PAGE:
Few buildings along Benefit Street standout like the Benefit Street Arsenal. Both in its façade and use, the Arsenal offers a pleasant surprise among the already varied Benefit Street, soliciting the passerby to stop for at least a moment to look over the structure. Constructed in 1839 out of chipped stone covered in cement, which was originally incised to replicate stone, Russell Warren’s building appears as an edifice from another time, and one totally un-American, much like his Manning Hall on the Main Green of Brown University. Calling up easily recognizable visual references, Warren marks both structures by his use of painted stucco, formed and grooved to appear as stone, as genuflecting copies of more venerable monuments.
With turreted towers on either side of a tall imposing entryway, the arsenal recalls almost a caricature of medieval defenses. A row of small windows just below the roofline, shuttered by wooden slats and iron hardware painted black, provide a small relief to the otherwise flat grey walls. Tall thin slits punctuate the turrets at either side of the entrance, recalling elongated arrow slots. A thin two story portal marks the main entrance to the arsenal, replete with a strong wooden door and metal gate, coming to a simple gothic pointed arch close to the point of the angled roof. Simple crenellation works around the top of the building, a detail that highlights the signifying elements of fortification. The interior plan consists primarily of a large, open hall accessed directly from the front door of the building. A set of bronze plaques decorates the exterior façade, listing of the building’s historic significance and marking it as a part of the National Register of Historic Places.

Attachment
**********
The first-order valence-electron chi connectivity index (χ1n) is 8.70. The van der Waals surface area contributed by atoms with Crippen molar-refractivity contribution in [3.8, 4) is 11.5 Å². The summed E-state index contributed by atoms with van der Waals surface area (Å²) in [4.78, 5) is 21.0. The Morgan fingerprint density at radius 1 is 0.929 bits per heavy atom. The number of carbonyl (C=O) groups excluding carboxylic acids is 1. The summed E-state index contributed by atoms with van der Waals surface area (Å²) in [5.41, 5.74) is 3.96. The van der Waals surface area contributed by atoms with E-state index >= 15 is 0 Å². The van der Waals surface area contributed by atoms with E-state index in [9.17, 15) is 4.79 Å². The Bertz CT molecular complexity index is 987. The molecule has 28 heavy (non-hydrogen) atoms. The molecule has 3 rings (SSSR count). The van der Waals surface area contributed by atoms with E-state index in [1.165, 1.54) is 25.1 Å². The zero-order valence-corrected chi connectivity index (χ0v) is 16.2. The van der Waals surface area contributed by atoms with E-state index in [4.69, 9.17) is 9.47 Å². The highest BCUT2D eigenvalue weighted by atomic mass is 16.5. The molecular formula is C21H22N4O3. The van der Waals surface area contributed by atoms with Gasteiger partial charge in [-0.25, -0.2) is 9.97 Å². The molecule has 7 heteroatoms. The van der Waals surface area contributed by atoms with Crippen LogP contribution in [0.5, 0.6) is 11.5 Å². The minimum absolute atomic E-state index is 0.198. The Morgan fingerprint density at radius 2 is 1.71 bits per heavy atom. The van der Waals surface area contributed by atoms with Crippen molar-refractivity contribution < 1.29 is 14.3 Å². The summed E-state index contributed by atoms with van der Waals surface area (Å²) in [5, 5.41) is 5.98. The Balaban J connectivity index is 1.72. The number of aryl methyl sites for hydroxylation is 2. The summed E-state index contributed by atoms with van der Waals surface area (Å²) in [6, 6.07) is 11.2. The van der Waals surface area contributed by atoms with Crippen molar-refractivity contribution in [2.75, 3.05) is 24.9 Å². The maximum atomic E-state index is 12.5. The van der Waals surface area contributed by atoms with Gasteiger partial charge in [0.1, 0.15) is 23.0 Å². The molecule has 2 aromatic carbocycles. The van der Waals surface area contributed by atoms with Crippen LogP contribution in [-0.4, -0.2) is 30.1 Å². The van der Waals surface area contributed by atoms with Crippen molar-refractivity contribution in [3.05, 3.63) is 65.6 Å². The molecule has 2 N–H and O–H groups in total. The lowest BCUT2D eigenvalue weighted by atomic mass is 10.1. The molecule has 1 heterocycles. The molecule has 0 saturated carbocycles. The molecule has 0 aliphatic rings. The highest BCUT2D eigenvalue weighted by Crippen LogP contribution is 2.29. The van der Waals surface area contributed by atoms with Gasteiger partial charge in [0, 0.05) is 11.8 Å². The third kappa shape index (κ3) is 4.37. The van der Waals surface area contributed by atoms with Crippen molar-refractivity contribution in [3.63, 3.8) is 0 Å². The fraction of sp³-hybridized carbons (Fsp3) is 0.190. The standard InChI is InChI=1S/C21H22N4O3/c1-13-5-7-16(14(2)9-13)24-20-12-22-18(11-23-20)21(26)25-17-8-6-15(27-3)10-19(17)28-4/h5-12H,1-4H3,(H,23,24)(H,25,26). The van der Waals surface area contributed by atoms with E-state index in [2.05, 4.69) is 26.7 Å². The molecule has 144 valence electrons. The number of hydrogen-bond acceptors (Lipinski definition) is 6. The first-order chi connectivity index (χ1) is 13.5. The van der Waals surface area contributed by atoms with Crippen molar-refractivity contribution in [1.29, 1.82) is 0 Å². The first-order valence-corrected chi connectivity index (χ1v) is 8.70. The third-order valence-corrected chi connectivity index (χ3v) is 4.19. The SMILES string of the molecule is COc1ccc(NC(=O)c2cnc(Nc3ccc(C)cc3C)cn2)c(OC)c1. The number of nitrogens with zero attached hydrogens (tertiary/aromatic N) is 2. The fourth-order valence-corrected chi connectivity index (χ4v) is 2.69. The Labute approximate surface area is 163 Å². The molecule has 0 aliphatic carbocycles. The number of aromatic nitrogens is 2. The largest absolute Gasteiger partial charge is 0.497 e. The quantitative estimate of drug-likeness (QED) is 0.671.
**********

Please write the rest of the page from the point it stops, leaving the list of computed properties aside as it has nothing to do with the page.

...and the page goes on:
While the structure was only actively used by the Kentish Guards during the Dorr Rebellion of 1842, the building played another role in the development of Providence by being moved 150’ in 1906 to make way for a railroad tunnel into the city. The structure currently sits under a lease to the Providence Marine Corps of Artillery as a museum and meeting house, but also actively participates as a hall for such events as church meetings and other civic events.
Brown, Colonel Howerd F. and Roberta Mudge Humble. The Historic Armories of Rhode Island.
William McKenzie Woodward, Edward F. Sanderson, Providence, A Citywide Survey of Historic Resources (RI Historic Preservation Commission, 1986), p. 142.